Subject: Watchdog slams freeing of East Timor militia leader

Watchdog slams freeing of East Timor militia leader

Reuters - Saturday, June 21

DILI - East Timor's recent decision to pardon and release a former militia leader responsible for several murders has undermined the country's human rights commitment, a local watchdog said on Friday.

Joni Marques, who led the Alfa militia group in East Timor, was sentenced in 2001 to 33 years and four months in prison for an attack in 1999 on a convoy of nuns and priests in which several people were killed.

Several militia groups were active in East Timor in the late 1990s when residents were given a chance to vote for independence from Indonesia, which had invaded the tiny former Portuguese colony in 1975.

Pro-Indonesia militiamen went on a violent rampage before and after the U.N.-sponsored vote that ended 24 years of Jakarta's rule.

Marques walked free last week following a Dili court parole grant. He was one of several prisoners, including other militia members, to receive a presidential pardon on May 20.

"The freedom of such perpetrators may bring into question East Timor's international human rights commitments," said Timotio de Deus, head of local watchdog Judicial System Monitoring Programme.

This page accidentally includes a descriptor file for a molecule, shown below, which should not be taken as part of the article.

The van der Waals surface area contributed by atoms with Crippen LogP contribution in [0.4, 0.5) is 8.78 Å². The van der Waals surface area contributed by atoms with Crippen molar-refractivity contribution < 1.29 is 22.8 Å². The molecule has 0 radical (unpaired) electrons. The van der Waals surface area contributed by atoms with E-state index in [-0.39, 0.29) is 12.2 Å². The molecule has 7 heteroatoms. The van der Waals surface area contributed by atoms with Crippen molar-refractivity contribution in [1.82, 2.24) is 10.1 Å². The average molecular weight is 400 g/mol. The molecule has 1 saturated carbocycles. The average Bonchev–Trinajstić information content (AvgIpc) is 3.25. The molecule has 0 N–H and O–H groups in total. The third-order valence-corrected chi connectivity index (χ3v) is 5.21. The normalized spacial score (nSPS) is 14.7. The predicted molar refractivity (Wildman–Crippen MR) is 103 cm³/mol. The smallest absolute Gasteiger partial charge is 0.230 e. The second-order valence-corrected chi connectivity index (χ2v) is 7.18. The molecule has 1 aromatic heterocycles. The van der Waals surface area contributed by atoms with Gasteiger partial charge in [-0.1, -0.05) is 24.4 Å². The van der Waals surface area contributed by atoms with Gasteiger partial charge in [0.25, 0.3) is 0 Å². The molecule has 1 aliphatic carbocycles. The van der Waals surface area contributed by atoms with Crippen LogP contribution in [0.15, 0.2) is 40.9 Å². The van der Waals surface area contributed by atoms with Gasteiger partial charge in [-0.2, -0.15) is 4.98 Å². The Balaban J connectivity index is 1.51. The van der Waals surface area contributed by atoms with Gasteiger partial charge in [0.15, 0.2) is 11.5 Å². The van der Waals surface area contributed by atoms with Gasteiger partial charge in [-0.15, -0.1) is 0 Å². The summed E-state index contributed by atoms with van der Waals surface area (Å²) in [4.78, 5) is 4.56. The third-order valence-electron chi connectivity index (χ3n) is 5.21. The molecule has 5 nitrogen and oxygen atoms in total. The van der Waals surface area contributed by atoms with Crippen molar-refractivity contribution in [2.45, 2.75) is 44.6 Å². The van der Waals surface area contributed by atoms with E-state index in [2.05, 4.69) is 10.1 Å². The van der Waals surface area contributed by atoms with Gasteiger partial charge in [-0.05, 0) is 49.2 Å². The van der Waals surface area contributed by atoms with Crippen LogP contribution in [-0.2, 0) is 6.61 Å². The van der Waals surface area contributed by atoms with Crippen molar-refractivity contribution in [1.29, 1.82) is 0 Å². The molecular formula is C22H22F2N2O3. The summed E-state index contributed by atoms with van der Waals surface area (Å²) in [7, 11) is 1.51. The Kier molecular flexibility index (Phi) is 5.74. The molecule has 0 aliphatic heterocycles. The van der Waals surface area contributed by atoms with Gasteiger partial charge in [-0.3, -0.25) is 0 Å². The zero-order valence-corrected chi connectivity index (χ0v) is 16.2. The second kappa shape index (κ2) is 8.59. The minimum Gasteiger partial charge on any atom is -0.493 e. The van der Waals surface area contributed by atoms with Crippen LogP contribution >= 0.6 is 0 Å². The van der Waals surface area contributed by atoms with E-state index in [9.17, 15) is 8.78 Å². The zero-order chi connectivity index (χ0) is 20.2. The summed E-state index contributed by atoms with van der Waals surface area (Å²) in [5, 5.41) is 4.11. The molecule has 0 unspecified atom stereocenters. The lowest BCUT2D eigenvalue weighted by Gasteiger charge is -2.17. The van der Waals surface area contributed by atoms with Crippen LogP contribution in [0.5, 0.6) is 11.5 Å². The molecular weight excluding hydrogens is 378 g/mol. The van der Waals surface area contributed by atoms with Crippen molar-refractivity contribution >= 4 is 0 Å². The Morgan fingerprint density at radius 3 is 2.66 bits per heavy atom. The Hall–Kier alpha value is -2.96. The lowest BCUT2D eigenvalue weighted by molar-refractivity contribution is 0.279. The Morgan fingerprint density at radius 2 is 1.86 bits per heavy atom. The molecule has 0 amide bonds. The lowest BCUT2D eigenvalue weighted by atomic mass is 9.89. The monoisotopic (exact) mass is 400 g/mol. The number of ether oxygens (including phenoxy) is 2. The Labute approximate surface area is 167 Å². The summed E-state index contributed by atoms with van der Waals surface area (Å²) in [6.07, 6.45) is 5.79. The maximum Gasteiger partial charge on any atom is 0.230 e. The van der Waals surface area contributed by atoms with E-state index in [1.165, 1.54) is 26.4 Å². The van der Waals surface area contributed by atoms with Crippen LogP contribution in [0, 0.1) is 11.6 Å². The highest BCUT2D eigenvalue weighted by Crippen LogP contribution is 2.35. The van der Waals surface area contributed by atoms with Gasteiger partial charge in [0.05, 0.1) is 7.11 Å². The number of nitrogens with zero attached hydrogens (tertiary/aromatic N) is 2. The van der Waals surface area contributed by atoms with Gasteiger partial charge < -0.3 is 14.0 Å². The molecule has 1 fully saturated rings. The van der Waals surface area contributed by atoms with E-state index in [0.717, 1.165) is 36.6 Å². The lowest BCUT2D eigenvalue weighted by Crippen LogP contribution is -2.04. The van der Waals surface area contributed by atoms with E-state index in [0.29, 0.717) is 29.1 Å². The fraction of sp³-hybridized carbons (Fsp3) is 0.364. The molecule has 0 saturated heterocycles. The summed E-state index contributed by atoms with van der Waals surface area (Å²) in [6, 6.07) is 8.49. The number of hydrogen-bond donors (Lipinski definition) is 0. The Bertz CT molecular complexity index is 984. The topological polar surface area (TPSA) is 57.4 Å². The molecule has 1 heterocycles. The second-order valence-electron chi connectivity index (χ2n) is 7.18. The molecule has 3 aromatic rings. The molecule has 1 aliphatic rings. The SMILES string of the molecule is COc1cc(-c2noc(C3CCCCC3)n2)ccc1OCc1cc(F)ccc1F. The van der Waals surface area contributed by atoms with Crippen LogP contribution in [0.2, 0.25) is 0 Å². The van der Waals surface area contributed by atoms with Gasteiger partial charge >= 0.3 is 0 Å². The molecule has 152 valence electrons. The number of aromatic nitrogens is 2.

"However laudable in spirit, attempts to move on from the country's legacy of violence must not outweigh the rule of law," he added.

"We are sad with the leaders' decision. We want them to stay in jail, they must pay for what they have done in the past," said Martinho Soares, a relative of one of the victims.

The United Nations estimates about 1,000 East Timorese were killed in the rampage before and after the territory voted.

The Commission of Truth and Friendship , which was set up by Indonesia and East Timor to promote reconciliation between the two neighbours, is tasked to find and acknowledge perpetrators during the violent period.

Many have seen the commission as toothless as it doesn't have power to prosecute anyone.

The commission recently said it has finalised its report on those responsible for the 1999 violence and will submit it to the presidents of both countries soon, but has not yet given a date.

Predominantly Catholic East Timor became fully independent in May 2002 after 2- years of U.N. administration.

(Reporting by Tito Belo; Writing by Olivia Rondonuwu; Editing by Sara Webb)

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